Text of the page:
End of the year budget bill passed today boosts outdoor recreation and conservation

Washington, D.C., December 19, 2019 – Today was a great day for recreation programs, new and old. The 2020 spending package passed by both the House of Representatives and the Senate delivers a funding boost for a host of outdoor recreation, access and conservation priorities. Importantly, it directs new studies that will help the industry measure our contributions to recreation infrastructure as well as the federal government’s investments.

Outdoor Recreation Roundtable’s (ORR) elevation of the recreation economy, and our members’ continued engagement with lawmakers has resulted in some big wins, including the highest funding levels for the Land and Water Conservation Fund in 15 years. This will increase the number of recreation projects possible across the country. Saltwater anglers and the marine industry are praising the increase to the National Oceanic and Atmospheric Administration (NOAA) for fisheries management, weather forecasting and ocean monitoring. The National Park Service and the U.S. Forest Service also got a much-needed capital boost to address outstanding needs.

“Today’s budget announcement is the result of hard work by ORR members and our partners in the outdoor industry. It illustrates the important role that outdoor recreation plays in our national economy and how important recreation-related polices are to people across the country. We are most proud to have played a role in bringing the new economic studies to fruition,” said Jessica Wahl, Executive Director of ORR. “We urge legislators and the administration to recognize the $778 billion economic impact of the industry and carry out the appropriate investments and policies that will continue to support our growth.”

Below are some lesser known wins ORR members lead the way on that you should be aware of:

  • Outdoor recreation champions Senators Shaheen (D-NH) and Gardner (R-CO) secured $1.5 million for the Outdoor Recreation Satellite Account, directing the Bureau of Economic Analysis to measure the impact of the outdoor recreation economy, and deliver state-level data, on an annual basis.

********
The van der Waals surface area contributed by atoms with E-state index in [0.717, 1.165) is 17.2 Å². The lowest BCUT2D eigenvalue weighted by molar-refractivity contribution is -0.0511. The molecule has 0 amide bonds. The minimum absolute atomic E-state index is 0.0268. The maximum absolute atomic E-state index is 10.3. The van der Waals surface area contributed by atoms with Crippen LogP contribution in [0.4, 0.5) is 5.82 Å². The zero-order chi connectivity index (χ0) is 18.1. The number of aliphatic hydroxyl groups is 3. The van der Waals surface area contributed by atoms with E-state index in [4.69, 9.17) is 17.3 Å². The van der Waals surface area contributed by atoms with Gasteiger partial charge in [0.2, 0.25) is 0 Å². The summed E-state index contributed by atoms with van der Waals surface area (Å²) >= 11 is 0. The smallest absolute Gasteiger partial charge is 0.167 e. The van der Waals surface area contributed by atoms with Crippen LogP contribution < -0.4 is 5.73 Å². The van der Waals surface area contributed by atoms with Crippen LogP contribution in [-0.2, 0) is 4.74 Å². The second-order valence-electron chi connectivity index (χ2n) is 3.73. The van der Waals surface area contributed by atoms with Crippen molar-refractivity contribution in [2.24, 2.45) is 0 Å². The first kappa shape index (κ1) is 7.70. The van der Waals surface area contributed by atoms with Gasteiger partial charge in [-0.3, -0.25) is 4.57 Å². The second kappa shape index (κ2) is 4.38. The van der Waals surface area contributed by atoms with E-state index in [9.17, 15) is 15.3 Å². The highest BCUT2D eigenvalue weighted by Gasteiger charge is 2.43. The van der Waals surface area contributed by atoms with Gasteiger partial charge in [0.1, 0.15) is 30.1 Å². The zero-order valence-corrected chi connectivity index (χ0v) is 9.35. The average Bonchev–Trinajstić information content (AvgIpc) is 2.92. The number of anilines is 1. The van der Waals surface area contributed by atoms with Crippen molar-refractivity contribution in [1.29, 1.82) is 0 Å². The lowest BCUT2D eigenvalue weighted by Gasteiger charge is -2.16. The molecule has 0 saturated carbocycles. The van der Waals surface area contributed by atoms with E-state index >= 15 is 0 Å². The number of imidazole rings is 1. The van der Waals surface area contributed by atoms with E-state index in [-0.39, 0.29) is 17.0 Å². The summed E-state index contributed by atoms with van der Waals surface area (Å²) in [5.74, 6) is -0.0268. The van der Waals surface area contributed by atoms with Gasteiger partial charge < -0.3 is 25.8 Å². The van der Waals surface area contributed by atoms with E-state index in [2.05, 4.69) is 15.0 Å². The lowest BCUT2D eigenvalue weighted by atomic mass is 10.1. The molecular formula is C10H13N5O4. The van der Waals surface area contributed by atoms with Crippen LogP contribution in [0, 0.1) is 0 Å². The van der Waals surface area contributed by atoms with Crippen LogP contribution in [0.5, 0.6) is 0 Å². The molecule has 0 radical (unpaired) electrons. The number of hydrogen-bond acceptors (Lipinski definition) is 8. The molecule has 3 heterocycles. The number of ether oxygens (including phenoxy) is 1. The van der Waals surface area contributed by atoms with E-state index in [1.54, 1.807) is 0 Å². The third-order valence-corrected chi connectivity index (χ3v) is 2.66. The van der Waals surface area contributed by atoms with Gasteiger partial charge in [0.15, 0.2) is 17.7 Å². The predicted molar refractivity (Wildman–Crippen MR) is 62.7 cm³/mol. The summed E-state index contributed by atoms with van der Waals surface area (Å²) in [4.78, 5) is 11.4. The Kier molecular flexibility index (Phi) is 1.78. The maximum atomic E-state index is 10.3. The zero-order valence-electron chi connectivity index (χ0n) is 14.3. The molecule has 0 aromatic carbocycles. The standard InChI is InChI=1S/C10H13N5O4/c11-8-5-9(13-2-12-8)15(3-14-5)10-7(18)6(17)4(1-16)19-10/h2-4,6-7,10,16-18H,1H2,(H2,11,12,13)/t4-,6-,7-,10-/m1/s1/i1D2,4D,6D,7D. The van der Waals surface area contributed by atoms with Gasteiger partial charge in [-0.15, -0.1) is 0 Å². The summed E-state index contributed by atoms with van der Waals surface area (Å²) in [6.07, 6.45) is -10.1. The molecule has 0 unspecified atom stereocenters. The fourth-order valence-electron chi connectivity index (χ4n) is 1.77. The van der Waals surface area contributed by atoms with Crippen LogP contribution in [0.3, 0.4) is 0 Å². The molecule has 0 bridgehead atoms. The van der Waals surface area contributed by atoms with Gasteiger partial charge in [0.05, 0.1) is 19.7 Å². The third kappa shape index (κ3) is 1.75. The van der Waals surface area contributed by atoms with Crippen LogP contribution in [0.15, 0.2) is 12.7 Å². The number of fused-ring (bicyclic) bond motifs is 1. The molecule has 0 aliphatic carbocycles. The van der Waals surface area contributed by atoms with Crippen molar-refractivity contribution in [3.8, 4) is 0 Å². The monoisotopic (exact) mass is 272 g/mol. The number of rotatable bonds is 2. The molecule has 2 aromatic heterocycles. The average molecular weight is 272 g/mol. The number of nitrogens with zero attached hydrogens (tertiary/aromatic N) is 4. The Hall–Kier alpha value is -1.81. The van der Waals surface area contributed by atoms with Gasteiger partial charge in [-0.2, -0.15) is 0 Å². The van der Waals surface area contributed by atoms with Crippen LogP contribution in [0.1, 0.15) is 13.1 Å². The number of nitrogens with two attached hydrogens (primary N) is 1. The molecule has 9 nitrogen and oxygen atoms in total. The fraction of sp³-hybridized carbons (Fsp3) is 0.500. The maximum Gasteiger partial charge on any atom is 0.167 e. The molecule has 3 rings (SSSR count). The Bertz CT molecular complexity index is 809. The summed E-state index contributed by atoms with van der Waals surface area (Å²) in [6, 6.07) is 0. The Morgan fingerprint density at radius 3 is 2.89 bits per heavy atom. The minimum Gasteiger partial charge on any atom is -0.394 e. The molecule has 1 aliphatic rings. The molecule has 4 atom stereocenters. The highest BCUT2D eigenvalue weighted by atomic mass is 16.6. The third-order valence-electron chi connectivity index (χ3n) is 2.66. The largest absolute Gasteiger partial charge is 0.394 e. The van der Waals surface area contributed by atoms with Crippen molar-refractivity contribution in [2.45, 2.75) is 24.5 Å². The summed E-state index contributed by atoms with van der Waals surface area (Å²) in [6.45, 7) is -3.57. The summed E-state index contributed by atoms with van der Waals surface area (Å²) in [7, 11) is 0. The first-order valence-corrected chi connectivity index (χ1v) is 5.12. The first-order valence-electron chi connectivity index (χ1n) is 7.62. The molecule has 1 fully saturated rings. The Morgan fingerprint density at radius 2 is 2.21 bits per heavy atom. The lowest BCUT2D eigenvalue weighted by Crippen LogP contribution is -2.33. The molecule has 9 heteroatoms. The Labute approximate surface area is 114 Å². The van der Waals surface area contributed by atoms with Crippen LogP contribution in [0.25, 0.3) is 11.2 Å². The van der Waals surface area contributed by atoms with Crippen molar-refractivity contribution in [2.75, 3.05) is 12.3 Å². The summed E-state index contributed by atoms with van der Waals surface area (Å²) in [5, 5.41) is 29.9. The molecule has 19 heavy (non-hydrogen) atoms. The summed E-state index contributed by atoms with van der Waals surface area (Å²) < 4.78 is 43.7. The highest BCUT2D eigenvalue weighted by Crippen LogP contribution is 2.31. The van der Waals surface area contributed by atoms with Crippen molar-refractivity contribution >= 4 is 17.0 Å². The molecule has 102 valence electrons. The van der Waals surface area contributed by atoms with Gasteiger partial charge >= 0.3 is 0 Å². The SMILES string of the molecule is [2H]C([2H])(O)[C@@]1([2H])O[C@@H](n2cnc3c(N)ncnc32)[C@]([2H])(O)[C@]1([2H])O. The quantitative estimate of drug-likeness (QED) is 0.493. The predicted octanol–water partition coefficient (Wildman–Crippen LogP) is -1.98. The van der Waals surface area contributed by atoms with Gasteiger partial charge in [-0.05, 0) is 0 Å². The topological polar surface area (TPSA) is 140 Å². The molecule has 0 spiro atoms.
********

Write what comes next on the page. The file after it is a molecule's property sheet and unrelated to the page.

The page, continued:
“With the ORSA data, Congress is able to understand the full strength and impact of outdoor recreation on the U.S. economy for the first time,” said Craig Kirby, RV Industry Association President. “This report has been instrumental in showing the importance of policies that support the growth of the outdoor recreation economy, including addressing the deferred maintenance on federal lands as well as modernizing and expanding campgrounds. We thank Congress for recognizing the importance of this study and voting to continue its funding.”

  • Congress approved a study by the Government Accountability Office on government funding for outdoor recreation. The study will evaluate programs carried out by federal agencies that directly impact the outdoor recreation sector. Further, congress directed the department to continue its engagement with the outdoor recreation industry, non-profit organizations and recreation groups to further refine national and state data collection methods.

“We know the return on investment for outdoor recreation is generally strong, however it’s time we know how much, and where government funding contributes. This will help us advocate for the right line items during future appropriations discussions and better track the government’s funding in relationship to our tax revenue and GDP contributions,” said Glenn Hughes, President of American Sportfishing Association. “We thank Senators Schumer and Bennet for spearheading this effort.”

  • The Recreational Trails Program also got a boost. Off-road motorized recreation (all-terrain vehicles, snowmobiles, utility vehicles, etc.) generates nearly $300 million in annual revenue for the highway trust fund with approximately 33% of the revenue apportioned to the states for the Recreational Trail Program. In an effort to return a more equitable share of these resources for recreational trails, Congress has directed the Federal Highway Administration to quantify how much money is contributed to the Highway Trust Fund by non-highway motorized recreation. This will provide a clearer picture of how much excise tax revenue is generated by motorized recreation and inform Congress on how best to return that revenue for the recreational trail infrastructure used by millions of Americans engaged in motorized and non-motorized recreation.

“The Recreational Trails Program is extremely important for developing and maintaining trails used by off-road enthusiasts in all 50 states,” said Erik Pritchard, President of the Motorcycle Industry Council, the Specialty Vehicle Institute of America, and the Recreational Off-Highway Vehicle Association. “This fuel study will update the estimate of gas taxes paid by our off-road community, so the RTP funding will be more representative of the ‘user pay’ philosophy of the RTP.”

We expect this bill to be signed into law before the new year and look forward to working with the administration on carrying new studies that will inform recreation policies for years to come.

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